How do we get to an “Insight”?
Insight is the ability to have a sudden “aha” moment go off in your head to a problem you have been trying to solve for a while. For many of us its often at a time when we are not thinking about this at all – like the middle of the night, when in the shower etc . Wag Dodge for instance, could never explain where his idea for the escape fire came from.
In 1949, 13 fire-fighters tragically lost their lives in the Mann Gulf fire disaster in Montana,USA. Wag Dodge, was one of three survivors. The fire fighters were in a blind gully when the wind changed direction and swept the fire towards them. The flames were 20 feet high and moving faster than they could run. They had nowhere to go; the walls of the gully were too steep.
Think about it, trapped by a fire racing towards you with nowhere to go, what would you do? An impossible problem! How would you survive?
Wag's solution was to light a fire downwind of him! The wind blew the flames ahead of him and left a burnt patch. He crouched down in the burnt patch and was saved. This practice is now included in fire fighting techniques.
Neuroscientists believe that these ”insight experiences“ have a certain sequence. The first of these is the impasse: before there can be a breakthrough, there has to be a mental block. Wag Dodge spent minutes running from the fire, although he was convinced that doing so was futile. Then, when the insight arrived, Dodge immediately realized that the problem was solved. This is another key feature of insight: the feeling of certainty that accompanies the idea. Dodge didn't have time to think about whether his plan would work. He simply knew that it would.
In my work as a consultant to business leaders, I have learnt to distinguish Business Challenges into Technical and Adaptive Challenges. Technical Challenges are known challenges, have a fixed sequence to solving them and some may require some more time and effort to solve one from another. Adaptive Challenges are quite different. They have no known solution – the skills and answers are outside ones repertoire. Adaptive Challenges are those you have to grow into solving and require mobilizing minds to operate differently. Luckily, these skills can be learned regardless of position or function. Adaptive Challenges are the ones that need the “Insight”
Different people may find different challenges “adaptive”. For as senior executive who has moved many countries and done several turnaround operations – another such role is a technical challenge – differing in scale or complexity. However for another who has never moved out of his or her home country and worked only in an established business it could be an adaptive challenge. The process we have used to help people work through an adaptive challenge is as follows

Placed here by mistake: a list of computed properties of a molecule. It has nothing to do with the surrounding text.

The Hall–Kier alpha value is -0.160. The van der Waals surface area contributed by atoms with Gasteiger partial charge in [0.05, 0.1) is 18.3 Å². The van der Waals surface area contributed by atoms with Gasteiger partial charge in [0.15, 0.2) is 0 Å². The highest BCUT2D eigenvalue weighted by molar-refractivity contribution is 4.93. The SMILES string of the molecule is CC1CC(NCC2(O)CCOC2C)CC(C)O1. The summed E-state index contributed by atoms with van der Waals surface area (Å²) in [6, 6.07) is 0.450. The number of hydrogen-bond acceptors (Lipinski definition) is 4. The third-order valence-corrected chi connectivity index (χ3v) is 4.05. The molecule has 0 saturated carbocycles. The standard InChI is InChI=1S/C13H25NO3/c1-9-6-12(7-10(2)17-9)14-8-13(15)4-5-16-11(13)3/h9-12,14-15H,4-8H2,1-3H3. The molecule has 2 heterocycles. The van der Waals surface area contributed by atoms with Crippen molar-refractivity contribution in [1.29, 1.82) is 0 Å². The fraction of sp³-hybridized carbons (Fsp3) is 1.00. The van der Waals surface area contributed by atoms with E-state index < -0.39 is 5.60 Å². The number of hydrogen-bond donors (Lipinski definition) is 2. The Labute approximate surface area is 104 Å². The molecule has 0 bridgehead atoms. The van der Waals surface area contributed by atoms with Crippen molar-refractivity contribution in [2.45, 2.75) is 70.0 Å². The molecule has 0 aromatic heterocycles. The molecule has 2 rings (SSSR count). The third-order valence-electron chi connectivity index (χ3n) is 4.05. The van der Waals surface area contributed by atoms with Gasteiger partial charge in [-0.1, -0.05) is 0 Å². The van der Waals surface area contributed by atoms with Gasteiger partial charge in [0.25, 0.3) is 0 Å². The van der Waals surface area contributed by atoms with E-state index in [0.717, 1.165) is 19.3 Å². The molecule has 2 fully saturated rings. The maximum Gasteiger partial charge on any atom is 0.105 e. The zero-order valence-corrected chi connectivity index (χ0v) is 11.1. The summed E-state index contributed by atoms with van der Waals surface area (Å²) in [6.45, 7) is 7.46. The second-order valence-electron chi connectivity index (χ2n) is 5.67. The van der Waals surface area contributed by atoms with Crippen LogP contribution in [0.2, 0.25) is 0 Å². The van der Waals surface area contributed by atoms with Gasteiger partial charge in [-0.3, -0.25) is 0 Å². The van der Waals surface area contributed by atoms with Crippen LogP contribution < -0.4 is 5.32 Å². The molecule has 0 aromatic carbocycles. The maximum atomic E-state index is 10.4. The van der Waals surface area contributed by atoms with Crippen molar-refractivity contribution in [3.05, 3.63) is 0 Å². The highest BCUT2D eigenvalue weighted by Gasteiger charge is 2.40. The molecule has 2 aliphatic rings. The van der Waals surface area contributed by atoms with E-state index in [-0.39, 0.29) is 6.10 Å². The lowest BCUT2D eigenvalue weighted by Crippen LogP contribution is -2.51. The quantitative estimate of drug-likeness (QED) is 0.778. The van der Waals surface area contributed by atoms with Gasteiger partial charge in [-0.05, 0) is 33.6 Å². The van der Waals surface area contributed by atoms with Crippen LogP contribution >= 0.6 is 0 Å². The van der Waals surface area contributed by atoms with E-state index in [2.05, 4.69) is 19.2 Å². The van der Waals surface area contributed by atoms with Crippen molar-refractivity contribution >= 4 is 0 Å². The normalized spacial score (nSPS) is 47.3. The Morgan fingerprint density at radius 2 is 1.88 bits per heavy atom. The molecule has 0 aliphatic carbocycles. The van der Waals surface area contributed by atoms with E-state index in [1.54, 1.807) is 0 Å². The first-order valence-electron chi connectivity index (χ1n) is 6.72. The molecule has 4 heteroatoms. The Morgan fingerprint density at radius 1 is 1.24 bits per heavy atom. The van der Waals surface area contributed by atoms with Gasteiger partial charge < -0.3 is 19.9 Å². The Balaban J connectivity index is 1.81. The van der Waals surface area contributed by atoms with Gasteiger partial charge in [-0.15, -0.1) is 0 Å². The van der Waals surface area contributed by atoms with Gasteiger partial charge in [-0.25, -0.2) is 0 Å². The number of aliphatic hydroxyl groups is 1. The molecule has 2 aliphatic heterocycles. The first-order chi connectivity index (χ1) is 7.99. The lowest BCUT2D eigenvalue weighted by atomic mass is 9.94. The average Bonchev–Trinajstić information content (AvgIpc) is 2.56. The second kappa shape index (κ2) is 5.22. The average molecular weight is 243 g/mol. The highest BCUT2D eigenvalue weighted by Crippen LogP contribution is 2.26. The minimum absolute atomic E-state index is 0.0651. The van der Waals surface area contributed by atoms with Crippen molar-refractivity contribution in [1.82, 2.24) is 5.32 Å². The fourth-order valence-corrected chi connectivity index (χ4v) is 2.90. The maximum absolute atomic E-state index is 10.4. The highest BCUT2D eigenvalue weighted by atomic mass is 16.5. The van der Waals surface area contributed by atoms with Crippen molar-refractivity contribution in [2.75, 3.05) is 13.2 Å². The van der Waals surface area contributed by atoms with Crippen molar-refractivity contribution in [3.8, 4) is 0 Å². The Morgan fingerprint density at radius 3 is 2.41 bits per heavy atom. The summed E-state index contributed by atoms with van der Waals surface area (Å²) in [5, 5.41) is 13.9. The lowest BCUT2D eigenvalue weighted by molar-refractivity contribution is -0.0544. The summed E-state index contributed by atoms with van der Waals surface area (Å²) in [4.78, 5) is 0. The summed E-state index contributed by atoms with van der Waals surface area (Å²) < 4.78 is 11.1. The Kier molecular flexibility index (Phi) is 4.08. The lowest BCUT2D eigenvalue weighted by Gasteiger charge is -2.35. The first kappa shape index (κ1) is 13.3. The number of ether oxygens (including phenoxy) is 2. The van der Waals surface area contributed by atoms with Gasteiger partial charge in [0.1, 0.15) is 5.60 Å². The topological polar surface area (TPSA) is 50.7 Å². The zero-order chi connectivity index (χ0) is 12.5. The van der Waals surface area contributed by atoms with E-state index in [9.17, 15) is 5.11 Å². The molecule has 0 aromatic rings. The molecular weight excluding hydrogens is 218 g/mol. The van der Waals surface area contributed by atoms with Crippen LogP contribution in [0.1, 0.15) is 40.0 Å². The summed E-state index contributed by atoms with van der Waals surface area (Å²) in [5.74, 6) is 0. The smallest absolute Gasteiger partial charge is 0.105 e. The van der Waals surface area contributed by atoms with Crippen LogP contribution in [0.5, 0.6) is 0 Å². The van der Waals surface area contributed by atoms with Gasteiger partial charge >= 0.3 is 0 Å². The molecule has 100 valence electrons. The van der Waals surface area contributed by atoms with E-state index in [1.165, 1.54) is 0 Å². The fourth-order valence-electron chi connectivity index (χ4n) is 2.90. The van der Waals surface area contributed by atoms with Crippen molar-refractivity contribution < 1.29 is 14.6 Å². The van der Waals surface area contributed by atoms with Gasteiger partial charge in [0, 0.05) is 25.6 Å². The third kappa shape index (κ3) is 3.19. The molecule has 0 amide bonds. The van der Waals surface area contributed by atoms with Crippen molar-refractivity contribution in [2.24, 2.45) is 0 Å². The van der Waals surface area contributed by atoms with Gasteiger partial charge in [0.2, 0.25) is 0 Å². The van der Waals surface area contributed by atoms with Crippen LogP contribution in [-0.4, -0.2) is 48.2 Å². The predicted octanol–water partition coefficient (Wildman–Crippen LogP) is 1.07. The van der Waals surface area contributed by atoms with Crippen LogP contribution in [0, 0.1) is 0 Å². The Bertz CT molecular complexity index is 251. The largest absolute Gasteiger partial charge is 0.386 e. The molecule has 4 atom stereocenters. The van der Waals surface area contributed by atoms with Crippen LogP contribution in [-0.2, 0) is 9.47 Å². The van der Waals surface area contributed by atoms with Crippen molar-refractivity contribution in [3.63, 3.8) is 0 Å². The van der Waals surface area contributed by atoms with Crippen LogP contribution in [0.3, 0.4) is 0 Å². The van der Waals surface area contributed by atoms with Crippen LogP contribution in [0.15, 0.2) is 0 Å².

· Identify the Adaptive Challenge ( example inability to break into a new market)
· Identify what learning, new skills, behaviors need to be acquired
· Center Yourself - Find a quiet place within yourself/breathe
· Involve other – they may have another perspective
· Get on the “Balcony”- Step back and see the big picture.
· Listen to the song beneath the words- Listen to what’s not being said by reading non-verbal signals
The prefrontal cortex (PFC) is the very front of the brain, located right beneath the forehead .It is responsible for the executive functions, which include mediating conflicting thoughts, making choices between right and wrong or good and bad, predicting future events, and governing social control like losing one’s temper or getting overly flustered. It is the brain centre most that primarily anchors ones sentience, human general intelligence, and personality.
David Rock in his book Your Brain at Work explains the Pre-fontal Cortex to be like the “stage with a director”. At any given point in time there are a limited number of actors who can be on stage for the audience to see them clearly and focus on what they are doing. Should the director be out of control and allow too many actors on stage, the stage will be chaotic. The whole focus here is to keep making your director stronger so that you are clear about who will stay on and who will stay off stage at any point in time.
When I work with Senior Leaders who need to manage a transition (moving to a senior role/new business/new country) I help them build a very strong “director” and help them understand that the stage cannot be overcrowded at any point in time to effectively manage this transition. In any transition there has to be an ending and a beginning (allowing new actors with new scripts onto the stage and ensuring that old actors are off stage). The other important aspect in a transition is the first 90 days. A leader has to be focused on his deliverables to earn his or her credibility – which means the director not just ensures that the stage is optimal and the actors are the right number but decisions on who to keep on and off stage at what time, when to pay close attention to something that needs more focus, when to take a step back and reflect to see what impact he/she may be having, or what one needs to “unlearn” in this new environment.
Therefore the 90-day transition plan must build in aspects to help a leader strengthen focus, impact and enough reflection time to help be successful.
Kalpana Sinha is a Leadership and Organisation Professional. Her blog has reflections from her work experiences of over 20 years.